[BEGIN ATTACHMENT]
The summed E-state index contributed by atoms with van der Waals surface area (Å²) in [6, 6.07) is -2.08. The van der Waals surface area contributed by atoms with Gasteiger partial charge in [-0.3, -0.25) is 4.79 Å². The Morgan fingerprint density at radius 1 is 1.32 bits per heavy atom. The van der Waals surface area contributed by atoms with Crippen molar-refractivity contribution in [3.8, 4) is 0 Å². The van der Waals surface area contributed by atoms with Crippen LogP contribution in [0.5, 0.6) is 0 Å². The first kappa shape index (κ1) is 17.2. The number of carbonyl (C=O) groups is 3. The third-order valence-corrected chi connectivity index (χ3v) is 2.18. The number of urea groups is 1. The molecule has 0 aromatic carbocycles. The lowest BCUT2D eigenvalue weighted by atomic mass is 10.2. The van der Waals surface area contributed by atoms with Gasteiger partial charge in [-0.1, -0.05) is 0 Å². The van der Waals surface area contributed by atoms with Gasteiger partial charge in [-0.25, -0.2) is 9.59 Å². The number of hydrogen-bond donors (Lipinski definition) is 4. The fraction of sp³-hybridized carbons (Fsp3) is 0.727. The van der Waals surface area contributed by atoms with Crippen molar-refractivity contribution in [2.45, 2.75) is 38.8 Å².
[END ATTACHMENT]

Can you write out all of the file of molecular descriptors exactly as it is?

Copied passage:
The summed E-state index contributed by atoms with van der Waals surface area (Å²) in [6, 6.07) is -2.08. The van der Waals surface area contributed by atoms with Gasteiger partial charge in [-0.3, -0.25) is 4.79 Å². The Morgan fingerprint density at radius 1 is 1.32 bits per heavy atom. The van der Waals surface area contributed by atoms with Crippen molar-refractivity contribution in [3.8, 4) is 0 Å². The van der Waals surface area contributed by atoms with Crippen LogP contribution in [0.5, 0.6) is 0 Å². The first kappa shape index (κ1) is 17.2. The number of carbonyl (C=O) groups is 3. The third-order valence-corrected chi connectivity index (χ3v) is 2.18. The number of urea groups is 1. The molecule has 0 aromatic carbocycles. The lowest BCUT2D eigenvalue weighted by atomic mass is 10.2. The van der Waals surface area contributed by atoms with Gasteiger partial charge in [-0.1, -0.05) is 0 Å². The van der Waals surface area contributed by atoms with Gasteiger partial charge in [-0.25, -0.2) is 9.59 Å². The number of hydrogen-bond donors (Lipinski definition) is 4. The fraction of sp³-hybridized carbons (Fsp3) is 0.727. The van der Waals surface area contributed by atoms with Crippen molar-refractivity contribution in [2.45, 2.75) is 38.8 Å².